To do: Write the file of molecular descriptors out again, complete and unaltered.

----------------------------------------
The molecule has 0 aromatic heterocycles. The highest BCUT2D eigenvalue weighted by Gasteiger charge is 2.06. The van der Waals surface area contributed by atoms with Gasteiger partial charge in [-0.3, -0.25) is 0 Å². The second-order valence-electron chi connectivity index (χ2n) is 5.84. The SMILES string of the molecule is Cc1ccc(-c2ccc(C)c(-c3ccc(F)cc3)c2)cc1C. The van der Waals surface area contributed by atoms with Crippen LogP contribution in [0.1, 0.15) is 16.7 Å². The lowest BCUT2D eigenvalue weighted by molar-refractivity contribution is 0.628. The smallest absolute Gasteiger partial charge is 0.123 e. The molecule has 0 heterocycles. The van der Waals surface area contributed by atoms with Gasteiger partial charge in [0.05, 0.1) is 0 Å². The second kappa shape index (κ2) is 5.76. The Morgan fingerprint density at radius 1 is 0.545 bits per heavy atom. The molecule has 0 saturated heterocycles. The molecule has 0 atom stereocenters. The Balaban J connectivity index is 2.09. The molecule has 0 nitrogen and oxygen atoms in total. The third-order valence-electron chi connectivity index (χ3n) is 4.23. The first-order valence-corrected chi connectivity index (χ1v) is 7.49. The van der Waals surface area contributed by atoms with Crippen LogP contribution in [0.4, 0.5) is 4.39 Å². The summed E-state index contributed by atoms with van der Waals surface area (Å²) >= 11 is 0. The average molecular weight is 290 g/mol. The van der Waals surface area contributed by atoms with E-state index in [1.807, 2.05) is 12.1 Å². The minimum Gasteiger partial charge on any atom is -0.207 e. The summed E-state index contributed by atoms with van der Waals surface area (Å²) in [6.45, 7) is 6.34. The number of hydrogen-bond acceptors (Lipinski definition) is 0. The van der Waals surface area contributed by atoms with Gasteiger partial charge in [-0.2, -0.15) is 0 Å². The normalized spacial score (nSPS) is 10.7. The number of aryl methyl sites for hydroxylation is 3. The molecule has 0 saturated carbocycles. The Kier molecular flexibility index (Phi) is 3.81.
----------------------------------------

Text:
The molecule has 0 aromatic heterocycles. The highest BCUT2D eigenvalue weighted by Gasteiger charge is 2.06. The van der Waals surface area contributed by atoms with Gasteiger partial charge in [-0.3, -0.25) is 0 Å². The second-order valence-electron chi connectivity index (χ2n) is 5.84. The SMILES string of the molecule is Cc1ccc(-c2ccc(C)c(-c3ccc(F)cc3)c2)cc1C. The van der Waals surface area contributed by atoms with Crippen LogP contribution in [0.1, 0.15) is 16.7 Å². The lowest BCUT2D eigenvalue weighted by molar-refractivity contribution is 0.628. The smallest absolute Gasteiger partial charge is 0.123 e. The molecule has 0 heterocycles. The van der Waals surface area contributed by atoms with Gasteiger partial charge in [0.05, 0.1) is 0 Å². The second kappa shape index (κ2) is 5.76. The Morgan fingerprint density at radius 1 is 0.545 bits per heavy atom. The molecule has 0 saturated heterocycles. The molecule has 0 atom stereocenters. The Balaban J connectivity index is 2.09. The molecule has 0 nitrogen and oxygen atoms in total. The third-order valence-electron chi connectivity index (χ3n) is 4.23. The first-order valence-corrected chi connectivity index (χ1v) is 7.49. The van der Waals surface area contributed by atoms with Crippen LogP contribution in [0.4, 0.5) is 4.39 Å². The summed E-state index contributed by atoms with van der Waals surface area (Å²) >= 11 is 0. The average molecular weight is 290 g/mol. The van der Waals surface area contributed by atoms with E-state index in [1.807, 2.05) is 12.1 Å². The minimum Gasteiger partial charge on any atom is -0.207 e. The summed E-state index contributed by atoms with van der Waals surface area (Å²) in [6.45, 7) is 6.34. The number of hydrogen-bond acceptors (Lipinski definition) is 0. The van der Waals surface area contributed by atoms with Gasteiger partial charge in [-0.2, -0.15) is 0 Å². The normalized spacial score (nSPS) is 10.7. The number of aryl methyl sites for hydroxylation is 3. The molecule has 0 saturated carbocycles. The Kier molecular flexibility index (Phi) is 3.81.